Whether you're an employee or self-employed, you may have work-related expenses you can deduct on your income tax return.
More people now work at home at least part of the time. If you work in your home, you may be able to take an employee expenses deduction or a business deduction for a home office.
You can only take a deduction for a home office if you use an area in your home regularly and exclusively for business. It must be your principal place of business or a place you meet with clients, or it can be used in connection with your business if it is a separate structure not attached to your personal residence, such as a shop.
If you are an employee, the use of the home office must also be for your employer's convenience - not yours.
If you can deduct expenses for a home office, you can deduct a proportionate amount of all indirect expenses for your home, including mortgage interest, real estate taxes, rent, utilities, and so on.
If you are an employee, you may also be able to deduct unreimbursed travel and transportation costs, supplies, uniforms, and other expenses. Employee expenses must be significant before they actually lower your tax bill. You can only deduct your employee expenses to the extent that they exceed 2% of your adjusted gross income, and only if you itemize your deductions.
If you are self-employed, you can deduct your ordinary and necessary expenses for your trade or business. Some expenses, such as the cost of inventory or business equipment, may not be deductible in full in the year you pay them. TaxACT asks you questions about your inventory expenses to calculate your deductible cost of goods sold. TaxACT also calculates depreciation or first-year expensing for business assets you acquire.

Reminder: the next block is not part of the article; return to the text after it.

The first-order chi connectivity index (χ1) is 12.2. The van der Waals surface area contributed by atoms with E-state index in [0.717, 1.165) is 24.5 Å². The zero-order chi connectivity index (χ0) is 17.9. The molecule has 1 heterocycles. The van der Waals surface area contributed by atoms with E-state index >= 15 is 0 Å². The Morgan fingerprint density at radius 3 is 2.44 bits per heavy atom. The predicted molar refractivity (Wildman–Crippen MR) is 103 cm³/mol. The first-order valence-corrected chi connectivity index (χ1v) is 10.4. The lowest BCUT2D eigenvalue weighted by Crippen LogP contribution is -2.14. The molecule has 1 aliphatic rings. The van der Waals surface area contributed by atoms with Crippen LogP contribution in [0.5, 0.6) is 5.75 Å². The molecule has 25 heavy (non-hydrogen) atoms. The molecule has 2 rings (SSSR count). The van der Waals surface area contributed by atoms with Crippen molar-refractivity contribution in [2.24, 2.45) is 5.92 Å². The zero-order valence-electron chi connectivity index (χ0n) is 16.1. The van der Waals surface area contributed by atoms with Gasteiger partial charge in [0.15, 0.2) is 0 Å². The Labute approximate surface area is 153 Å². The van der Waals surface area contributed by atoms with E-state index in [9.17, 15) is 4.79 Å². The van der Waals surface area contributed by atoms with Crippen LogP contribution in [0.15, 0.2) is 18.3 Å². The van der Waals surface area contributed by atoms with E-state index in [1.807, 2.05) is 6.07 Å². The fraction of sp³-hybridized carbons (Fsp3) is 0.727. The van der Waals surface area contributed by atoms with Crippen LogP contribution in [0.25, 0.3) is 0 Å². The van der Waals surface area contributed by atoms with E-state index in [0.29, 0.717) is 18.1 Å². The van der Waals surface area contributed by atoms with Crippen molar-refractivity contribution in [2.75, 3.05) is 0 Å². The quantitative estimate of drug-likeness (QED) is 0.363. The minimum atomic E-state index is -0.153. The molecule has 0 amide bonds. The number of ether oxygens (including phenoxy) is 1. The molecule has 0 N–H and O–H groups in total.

If you pay people in the course of your business, it's important to correctly determine if they are independent contractors, or if they are really employees.
The IRS uses common law rules to determine if a worker is an employee or an independent contractor. Revenue Ruling 87-41 contains 20 of these rules you should take into consideration.
According to these rules, a person is likely to be an independent contractor if he or she requires little training, and has latitude over how the job is completed. An independent contractor is less likely to have a temporary relationship, to provide tools and supplies, and to work for more than one company.
A person is likely to be an employee if he or she is an integral part of the business and works only for one company. If an employee has travel or other expenses, the employer is more likely to reimburse them. Employees generally have set work hours and work on the employer's premises.
It's easier to write a check to independent contractors, rather than dealing with the paperwork that comes with hiring employees. However, it's important to classify employees or contractors correctly, to avoid reclassification by the IRS. If the IRS reclassifies a worker at some later date, you will be liable for back payroll taxes, plus penalties and interest.
If you travel for your business or as an employee, you can generally take a deduction for your travel expenses. Your trip must be for longer than a day - even a long day. Your duties must require you to be away from home long enough for you to need rest, generally meaning overnight.
Besides airplane or bus tickets, you can deduct the cost of the taxi or commuter bus you took to the airport or from the airport to your hotel. You can also deduct any costs for getting your business materials, e.g., exhibit booth or conference materials, to your destination, and your actual car or truck expenses or the standard mileage rate, in most cases.
You can also deduct the cost of meals and lodging while you travel, although you generally can only deduct 50% of the cost of your meals.
Miscellaneous expenses while traveling add up. Include items such as tips, dry cleaning and laundry expenses, and Internet and fax fees when traveling.
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